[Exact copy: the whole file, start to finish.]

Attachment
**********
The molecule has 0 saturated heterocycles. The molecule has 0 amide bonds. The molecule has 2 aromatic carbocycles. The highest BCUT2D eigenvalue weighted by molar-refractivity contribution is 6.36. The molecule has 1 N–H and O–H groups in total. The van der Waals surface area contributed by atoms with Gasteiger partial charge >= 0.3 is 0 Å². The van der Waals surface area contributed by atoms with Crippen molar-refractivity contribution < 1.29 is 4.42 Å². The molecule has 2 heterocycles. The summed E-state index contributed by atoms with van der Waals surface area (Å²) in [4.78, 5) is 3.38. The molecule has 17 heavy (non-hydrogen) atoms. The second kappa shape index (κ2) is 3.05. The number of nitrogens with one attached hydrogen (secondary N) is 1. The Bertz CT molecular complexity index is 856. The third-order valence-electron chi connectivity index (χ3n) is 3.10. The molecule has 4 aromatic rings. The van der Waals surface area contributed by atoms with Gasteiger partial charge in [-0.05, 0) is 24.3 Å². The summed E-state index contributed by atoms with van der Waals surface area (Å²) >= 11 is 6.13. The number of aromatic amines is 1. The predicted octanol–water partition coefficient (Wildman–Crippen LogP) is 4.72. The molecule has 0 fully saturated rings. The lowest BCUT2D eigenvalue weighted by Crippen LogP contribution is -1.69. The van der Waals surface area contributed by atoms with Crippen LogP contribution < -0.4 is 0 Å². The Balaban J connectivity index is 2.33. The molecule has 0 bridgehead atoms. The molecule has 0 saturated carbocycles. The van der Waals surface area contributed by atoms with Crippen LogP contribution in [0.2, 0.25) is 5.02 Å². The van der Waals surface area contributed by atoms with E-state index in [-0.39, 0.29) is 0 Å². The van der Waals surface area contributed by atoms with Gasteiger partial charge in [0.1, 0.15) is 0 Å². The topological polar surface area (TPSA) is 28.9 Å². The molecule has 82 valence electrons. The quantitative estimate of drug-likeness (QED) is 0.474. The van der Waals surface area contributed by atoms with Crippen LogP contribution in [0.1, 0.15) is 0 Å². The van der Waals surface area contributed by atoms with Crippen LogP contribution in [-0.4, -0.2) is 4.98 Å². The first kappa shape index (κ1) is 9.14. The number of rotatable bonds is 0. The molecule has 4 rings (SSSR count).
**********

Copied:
The molecule has 0 saturated heterocycles. The molecule has 0 amide bonds. The molecule has 2 aromatic carbocycles. The highest BCUT2D eigenvalue weighted by molar-refractivity contribution is 6.36. The molecule has 1 N–H and O–H groups in total. The van der Waals surface area contributed by atoms with Gasteiger partial charge >= 0.3 is 0 Å². The van der Waals surface area contributed by atoms with Crippen molar-refractivity contribution < 1.29 is 4.42 Å². The molecule has 2 heterocycles. The summed E-state index contributed by atoms with van der Waals surface area (Å²) in [4.78, 5) is 3.38. The molecule has 17 heavy (non-hydrogen) atoms. The second kappa shape index (κ2) is 3.05. The number of nitrogens with one attached hydrogen (secondary N) is 1. The Bertz CT molecular complexity index is 856. The third-order valence-electron chi connectivity index (χ3n) is 3.10. The molecule has 4 aromatic rings. The van der Waals surface area contributed by atoms with Gasteiger partial charge in [-0.05, 0) is 24.3 Å². The summed E-state index contributed by atoms with van der Waals surface area (Å²) >= 11 is 6.13. The number of aromatic amines is 1. The predicted octanol–water partition coefficient (Wildman–Crippen LogP) is 4.72. The molecule has 0 fully saturated rings. The lowest BCUT2D eigenvalue weighted by Crippen LogP contribution is -1.69. The van der Waals surface area contributed by atoms with Crippen LogP contribution < -0.4 is 0 Å². The Balaban J connectivity index is 2.33. The molecule has 0 bridgehead atoms. The molecule has 0 saturated carbocycles. The van der Waals surface area contributed by atoms with Crippen LogP contribution in [0.2, 0.25) is 5.02 Å². The van der Waals surface area contributed by atoms with E-state index in [-0.39, 0.29) is 0 Å². The van der Waals surface area contributed by atoms with Gasteiger partial charge in [0.1, 0.15) is 0 Å². The topological polar surface area (TPSA) is 28.9 Å². The molecule has 82 valence electrons. The quantitative estimate of drug-likeness (QED) is 0.474. The van der Waals surface area contributed by atoms with Crippen LogP contribution in [0.1, 0.15) is 0 Å². The van der Waals surface area contributed by atoms with Crippen LogP contribution in [-0.4, -0.2) is 4.98 Å². The first kappa shape index (κ1) is 9.14. The number of rotatable bonds is 0. The molecule has 4 rings (SSSR count).